“I rest my faith on nothing less than Jesus and His righteousness…”

The Least of These

[Trigger warning: homophobia, suicide, Christianity, religion]

Today I was told I wasn’t a Christian because I was a jerk.

I was told I’m irritating.

I was told that my refusal to adhere to God’s law spoke more about the state of my soul than any words I could speak in my own defense. Today, once more, I saw the true heart of evangelical Christianity. At least, the false evangelical Christianity. And I’m pissed. And I think it’s okay for me to be pissed off.

The conversation came about because this kid posted an article by Al Mohler in which he deals with a congregation within the Southern Baptist Convention who chose to affirm gay folks.  And the thread on this kids Facebook page devolved into the same poorly formed, half-thought arguments too often perpetuated by the conservative end of Christianity. All I said was: lol. I laughed. Not at Mohler’s point, the SBC can do whatever it likes (though kicking that church out seems to me to be the height of inane action), but at how quickly the thread devolved, at the very simplistic understanding of our relationship to scripture. I was then messaged by this guy and asked, and I quote, “Do you think sin is hilarious bro?” to which I responded harshly. But I think I have a right to be harsh.

I understand the arguments for an against same-sex marriage, for acceptance or not. But my opinion changed not because of great arguments (frankly, both sides have mediocre arguments mixed with a good one here and again) but because of stories, art, and listening. I remember reading this article and nearly sobbing. It tells the stories of gay teens, kids, who have killed themselves because of bullying. And then this:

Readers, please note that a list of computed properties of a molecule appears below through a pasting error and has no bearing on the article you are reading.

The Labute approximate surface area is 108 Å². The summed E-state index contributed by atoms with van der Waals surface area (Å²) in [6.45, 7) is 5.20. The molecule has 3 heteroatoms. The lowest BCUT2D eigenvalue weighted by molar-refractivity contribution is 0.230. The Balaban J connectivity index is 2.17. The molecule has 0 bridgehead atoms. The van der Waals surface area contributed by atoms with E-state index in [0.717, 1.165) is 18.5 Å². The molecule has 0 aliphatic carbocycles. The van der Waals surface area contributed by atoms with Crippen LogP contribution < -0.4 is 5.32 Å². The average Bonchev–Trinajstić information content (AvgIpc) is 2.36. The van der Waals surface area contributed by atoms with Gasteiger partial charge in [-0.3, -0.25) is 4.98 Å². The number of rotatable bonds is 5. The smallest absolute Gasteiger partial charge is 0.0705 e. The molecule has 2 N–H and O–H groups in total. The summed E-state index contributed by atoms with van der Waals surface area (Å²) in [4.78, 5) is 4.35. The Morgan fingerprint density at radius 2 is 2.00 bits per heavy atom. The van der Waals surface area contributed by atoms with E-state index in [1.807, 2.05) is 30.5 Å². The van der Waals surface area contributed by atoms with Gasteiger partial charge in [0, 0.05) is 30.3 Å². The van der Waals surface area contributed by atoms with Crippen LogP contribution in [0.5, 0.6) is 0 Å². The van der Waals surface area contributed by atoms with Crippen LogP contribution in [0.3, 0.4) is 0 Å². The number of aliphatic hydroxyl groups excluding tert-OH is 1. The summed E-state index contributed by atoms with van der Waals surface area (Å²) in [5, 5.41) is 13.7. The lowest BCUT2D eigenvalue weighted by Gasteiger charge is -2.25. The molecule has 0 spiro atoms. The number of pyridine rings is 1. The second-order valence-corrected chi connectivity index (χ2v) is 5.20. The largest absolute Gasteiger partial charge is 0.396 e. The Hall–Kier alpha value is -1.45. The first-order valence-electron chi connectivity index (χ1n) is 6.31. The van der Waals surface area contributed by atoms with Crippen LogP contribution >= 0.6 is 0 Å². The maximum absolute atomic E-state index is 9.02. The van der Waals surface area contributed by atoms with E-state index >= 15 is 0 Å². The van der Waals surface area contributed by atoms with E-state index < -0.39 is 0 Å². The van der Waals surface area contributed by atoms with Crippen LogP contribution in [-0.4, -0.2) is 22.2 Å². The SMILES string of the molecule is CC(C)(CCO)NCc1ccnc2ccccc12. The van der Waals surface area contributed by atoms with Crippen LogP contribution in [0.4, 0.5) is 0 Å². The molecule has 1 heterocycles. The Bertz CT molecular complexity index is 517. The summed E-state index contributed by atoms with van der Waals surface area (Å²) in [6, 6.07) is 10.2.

Anti-gay backlash was instant. Minnesota Family Council president Tom Prichard blogged that Justin’s suicide could only be blamed upon one thing: his gayness. “Youth who embrace homosexuality are at greater risk [of suicide], because they’ve embraced an unhealthy sexual identity and lifestyle,” Prichard wrote.

I remember reading those words. “Greater risk because…unhealthy sexual identity…” and I paused.

I had to rethink my own developing thoughts on LGBTQ issues. If people die is that ok? Through it all I kept hearing, Love the sinner but hate the sin. Like a song on repeat: lovethesinnerhatethesinlovethesinnerhatethesin, the voice of “right” and “wrong” echoed onwards through my head. I went to camps where I heard people say we need to take a stand for biblical marriage, fight the decline of Christian morality. But I couldn’t help but wonder if it was all a crock of lies? If you can really love someone but not their actions when it comes to sexuality and gender.

It seems to me to be a distinction founded on air. I realized then that when people are dying because of a belief and no one does anything that that belief is inane, wrong even. And I quit fighting against gay people and tried to love on them and embrace their beauty. But all this goes deeper and is ten times more personal.

Berdyaev states, “No man can be an incarnation and personification of evil, the evil in him is always partial. For this reason, there cannot be a final judgement upon anybody.” And reading that line and re-reading it gives me pause. And it brings me to the realization that I cannot be judged except by God. My lack of biblical faithfulness, or my biblical faithfulness, are not the determining factors of my salvation. Just because I don’t buy into one interpretation held by the Church for centuries does not make me any less likely to be saved. And like the Ethiopian eunuch my brothers and sisters ask, “Here is water. What prevents me from being baptized?”